According to Lieutenant Commander Pat Paterson of the U.S. Navy stated that some of the information of what happened at the Gulf of Tonkin was “cloaked” and not really explained in the decision making process between the Secretary of Defense Robert McNamara and President Johnson in 1964. Recent documents of classified information being released in 2005 and 2006 have revealed many facts of what really happened in the Gulf of Tonkin incident and have helped historians reconstruct the incident.
In one of the reports by the NSA it states the second attack did not happen at the night of August 2, 1964. But by 1965 President Johnson has issued air raids and bombing campaigns under the codename Rolling Thunder, the United States began to use as much force possible to end the war quickly. This proved to not be the case as much as 500,000-600,000 American troops were committed in the Vietnam War by 1969.
The war began to be costly as it became to be estimated as much $173 billion was spent, and about 58,220 Americans dead, and 1,643 missing. It is still a problem today with Vietnam war veterans suffering from PTSD. (Kissinger 2003: 36-38) (Naval History Magazine 2008: Volume 22 Number 1)
Consequences of the “Solution”
With the evidence provided, the Gulf of Tonkin incident and the increased involvement in the Vietnam War greatly changed the powers and policy making of the United States government. Near the end of the Vietnam War (1969-1973), public opinion towards the Vietnam War, along with the Civil Rights protests, led to a strong opposition and push for bringing American soldiers back to the United States. This led to Congress becoming more aggressive in its constitutional powers during times of war and conflict.
Congress became a more rational political actor during the Nixon administration, and began to analyze the cost and benefits of the Vietnam War as it was reaching its fourth US president being involved with the conflict. A hypothesis by Burstein, and Freudenburg stated that “Congress will respond to public opinion.” It must have been public opinion with its strong opposition that made Congress turn against the Vietnam War, and ignore the political decisions made back in 1964. (Burstein, Paul & Freudenburg, William 1978:99-122)
By 1969, the policy of “Vietnamization” was proposed by the Nixon administration, even though Nixon opposed the idea to an extent. Nixon feared the image of American troops withdrawing from Vietnam as a loss for the United States and a victory for the communist regimes. The resolution was passed and by 1973 almost all American troops had withdrawn from Vietnam, and that same year Congress passed the War Powers Resolution stating that the President should consult with Congress in regard to decisions that engage U.S. forces and military.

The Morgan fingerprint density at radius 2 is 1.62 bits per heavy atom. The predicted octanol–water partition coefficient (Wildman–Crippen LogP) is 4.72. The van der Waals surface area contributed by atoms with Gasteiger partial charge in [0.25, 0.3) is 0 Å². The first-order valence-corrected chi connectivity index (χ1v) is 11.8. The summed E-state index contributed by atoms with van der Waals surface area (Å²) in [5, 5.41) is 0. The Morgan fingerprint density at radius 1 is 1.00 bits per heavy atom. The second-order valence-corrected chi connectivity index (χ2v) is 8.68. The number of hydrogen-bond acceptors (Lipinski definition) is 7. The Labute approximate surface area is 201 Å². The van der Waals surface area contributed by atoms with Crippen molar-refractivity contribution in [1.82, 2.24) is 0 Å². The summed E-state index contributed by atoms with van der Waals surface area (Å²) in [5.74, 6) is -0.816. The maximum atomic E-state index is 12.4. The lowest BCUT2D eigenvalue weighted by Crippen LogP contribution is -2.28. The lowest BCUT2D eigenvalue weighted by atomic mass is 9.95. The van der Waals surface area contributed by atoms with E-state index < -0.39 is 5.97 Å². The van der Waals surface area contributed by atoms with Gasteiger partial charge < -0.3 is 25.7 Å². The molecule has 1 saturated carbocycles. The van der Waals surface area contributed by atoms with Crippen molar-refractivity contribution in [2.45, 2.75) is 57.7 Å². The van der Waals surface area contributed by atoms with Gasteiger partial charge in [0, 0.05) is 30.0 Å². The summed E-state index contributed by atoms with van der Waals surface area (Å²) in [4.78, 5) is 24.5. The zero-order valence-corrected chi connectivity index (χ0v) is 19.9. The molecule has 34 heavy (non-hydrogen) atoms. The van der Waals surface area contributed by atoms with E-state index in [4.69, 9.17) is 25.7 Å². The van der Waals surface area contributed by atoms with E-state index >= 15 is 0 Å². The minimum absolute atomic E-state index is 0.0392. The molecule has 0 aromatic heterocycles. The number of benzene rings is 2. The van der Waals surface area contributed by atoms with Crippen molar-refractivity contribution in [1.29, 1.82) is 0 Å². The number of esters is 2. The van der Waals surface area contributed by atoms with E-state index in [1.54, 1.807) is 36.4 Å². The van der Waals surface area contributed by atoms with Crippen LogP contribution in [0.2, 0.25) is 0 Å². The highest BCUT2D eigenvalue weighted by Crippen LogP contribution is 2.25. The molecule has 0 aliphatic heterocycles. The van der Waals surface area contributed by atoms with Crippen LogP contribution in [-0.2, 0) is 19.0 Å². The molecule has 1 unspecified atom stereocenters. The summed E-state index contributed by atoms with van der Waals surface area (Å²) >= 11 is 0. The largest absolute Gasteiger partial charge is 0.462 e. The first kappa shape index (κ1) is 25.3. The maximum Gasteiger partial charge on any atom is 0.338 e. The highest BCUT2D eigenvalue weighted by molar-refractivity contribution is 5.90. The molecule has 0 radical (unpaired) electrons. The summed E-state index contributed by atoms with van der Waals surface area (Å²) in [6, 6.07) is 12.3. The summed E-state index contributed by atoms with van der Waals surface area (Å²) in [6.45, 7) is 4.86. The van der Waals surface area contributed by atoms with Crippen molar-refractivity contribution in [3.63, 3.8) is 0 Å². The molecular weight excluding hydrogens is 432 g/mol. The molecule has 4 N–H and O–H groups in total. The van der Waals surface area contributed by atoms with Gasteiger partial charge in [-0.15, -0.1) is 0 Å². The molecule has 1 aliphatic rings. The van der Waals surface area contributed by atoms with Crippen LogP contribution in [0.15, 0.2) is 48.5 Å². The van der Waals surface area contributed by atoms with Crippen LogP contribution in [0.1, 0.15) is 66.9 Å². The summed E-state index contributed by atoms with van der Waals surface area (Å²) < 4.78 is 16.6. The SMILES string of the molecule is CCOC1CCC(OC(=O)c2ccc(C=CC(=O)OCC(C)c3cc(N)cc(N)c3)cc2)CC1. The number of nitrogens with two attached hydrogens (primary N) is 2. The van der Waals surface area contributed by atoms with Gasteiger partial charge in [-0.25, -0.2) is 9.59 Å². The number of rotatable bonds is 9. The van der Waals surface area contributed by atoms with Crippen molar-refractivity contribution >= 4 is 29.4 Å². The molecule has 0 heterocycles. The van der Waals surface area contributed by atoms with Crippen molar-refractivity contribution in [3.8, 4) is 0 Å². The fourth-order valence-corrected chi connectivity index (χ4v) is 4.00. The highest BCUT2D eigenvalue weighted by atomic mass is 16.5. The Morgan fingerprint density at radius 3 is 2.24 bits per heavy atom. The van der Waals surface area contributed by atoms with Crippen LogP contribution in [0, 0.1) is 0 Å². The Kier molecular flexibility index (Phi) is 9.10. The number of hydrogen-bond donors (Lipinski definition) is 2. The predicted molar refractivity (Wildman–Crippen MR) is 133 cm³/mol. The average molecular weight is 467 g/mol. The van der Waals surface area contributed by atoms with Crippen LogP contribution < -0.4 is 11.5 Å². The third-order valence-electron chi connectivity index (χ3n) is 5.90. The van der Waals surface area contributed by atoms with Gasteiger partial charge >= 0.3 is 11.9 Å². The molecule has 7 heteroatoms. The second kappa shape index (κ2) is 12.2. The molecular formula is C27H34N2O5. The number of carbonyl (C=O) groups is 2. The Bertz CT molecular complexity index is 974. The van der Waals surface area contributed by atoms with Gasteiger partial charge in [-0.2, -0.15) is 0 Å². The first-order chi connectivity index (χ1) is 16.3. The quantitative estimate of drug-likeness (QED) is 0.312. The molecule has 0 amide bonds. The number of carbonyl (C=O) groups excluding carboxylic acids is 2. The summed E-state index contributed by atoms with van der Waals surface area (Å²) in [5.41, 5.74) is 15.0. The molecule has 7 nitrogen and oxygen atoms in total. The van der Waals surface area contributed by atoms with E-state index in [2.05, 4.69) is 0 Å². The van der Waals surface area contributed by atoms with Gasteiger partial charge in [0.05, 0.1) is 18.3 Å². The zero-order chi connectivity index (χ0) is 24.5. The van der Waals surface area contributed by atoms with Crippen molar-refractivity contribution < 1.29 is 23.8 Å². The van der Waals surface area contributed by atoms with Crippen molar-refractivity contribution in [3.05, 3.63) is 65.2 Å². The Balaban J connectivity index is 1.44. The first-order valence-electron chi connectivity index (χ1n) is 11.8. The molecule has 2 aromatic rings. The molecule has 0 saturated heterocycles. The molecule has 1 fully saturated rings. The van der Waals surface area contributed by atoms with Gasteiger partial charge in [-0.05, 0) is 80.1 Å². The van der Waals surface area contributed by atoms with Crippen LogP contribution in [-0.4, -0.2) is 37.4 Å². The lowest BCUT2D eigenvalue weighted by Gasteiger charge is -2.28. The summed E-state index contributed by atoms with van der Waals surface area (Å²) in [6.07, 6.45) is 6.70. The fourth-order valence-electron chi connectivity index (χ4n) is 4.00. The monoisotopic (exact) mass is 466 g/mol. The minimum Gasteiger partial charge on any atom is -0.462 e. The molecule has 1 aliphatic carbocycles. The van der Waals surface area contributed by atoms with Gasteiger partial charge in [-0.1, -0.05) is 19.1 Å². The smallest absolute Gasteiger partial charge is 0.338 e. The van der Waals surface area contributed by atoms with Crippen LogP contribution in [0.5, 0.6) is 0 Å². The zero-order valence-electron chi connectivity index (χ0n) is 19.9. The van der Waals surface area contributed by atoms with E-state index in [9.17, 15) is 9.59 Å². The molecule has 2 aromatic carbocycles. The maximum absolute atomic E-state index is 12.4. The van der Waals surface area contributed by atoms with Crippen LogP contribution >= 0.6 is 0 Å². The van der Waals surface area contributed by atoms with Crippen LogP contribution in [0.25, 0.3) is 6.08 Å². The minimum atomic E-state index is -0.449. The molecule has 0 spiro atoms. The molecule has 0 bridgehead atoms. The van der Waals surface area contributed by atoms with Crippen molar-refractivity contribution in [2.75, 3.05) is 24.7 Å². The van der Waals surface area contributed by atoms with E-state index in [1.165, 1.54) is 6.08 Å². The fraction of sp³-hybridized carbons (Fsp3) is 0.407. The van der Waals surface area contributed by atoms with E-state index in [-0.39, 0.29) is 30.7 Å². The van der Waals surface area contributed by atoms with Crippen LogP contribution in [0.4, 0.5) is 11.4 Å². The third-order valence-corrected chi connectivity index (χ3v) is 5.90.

In conclusion, the Vietnam War did have its negative consequences in casualties and the cost of funding for almost two decades, but at the same time it did reinforce the Constitutional powers and limitations on both the legislative and executive branches. Public opinion also stepped in to have a say on the war with the peace protests, and how people began to pay more attention to the government and its decisions on the war as it was the first televised conflict, with live coverage.
The Vietnam War with its complexities changed the way the public and politicians view foreign intervention for the remainder of the Cold War and leading up to the 21st century. As quoted by General Fred C. Weyand in 1976, “When the Army is committed the American people are committed, when the American people lose their commitment it is futile to try to keep the Army committed.” (Summers, Harry G. 1995:11-15)
Burstein, Paul & Freudenburg, William 1978. Changing Public Policy: The Impact of Public Opinion, Antiwar Demonstrations, and War Costs on Senate Voting on Vietnam War Motions The University of Chicago Press
Kissinger, Henry 2003. Ending the Vietnam War: A History of America’s Involvement in and Extrication from the Vietnam War Simon & Schuster Inc.
Moise, Edwin E. 1996. Tonkin Gulf and the Escalation of the Vietnam War University of North Carolina Press
Paterson, Pat 2008. Naval History Magazine: The Truth About Tonkin Volume 22, Number 1, U.S. Naval Institute
Rosati, Jerel A. & Scott, James M. 2014. The Politics of United States Foreign Policy Cengage Learning Inc.
Summers, Henry G. 1995. On Strategy: A Critical Analysis of the Vietnam War Presidio Press
Tonkin Gulf Resolution; Public Law 88-408, 88th Congress, August 7, 1964. General Records of the United States Government; Record Group 11; National Archives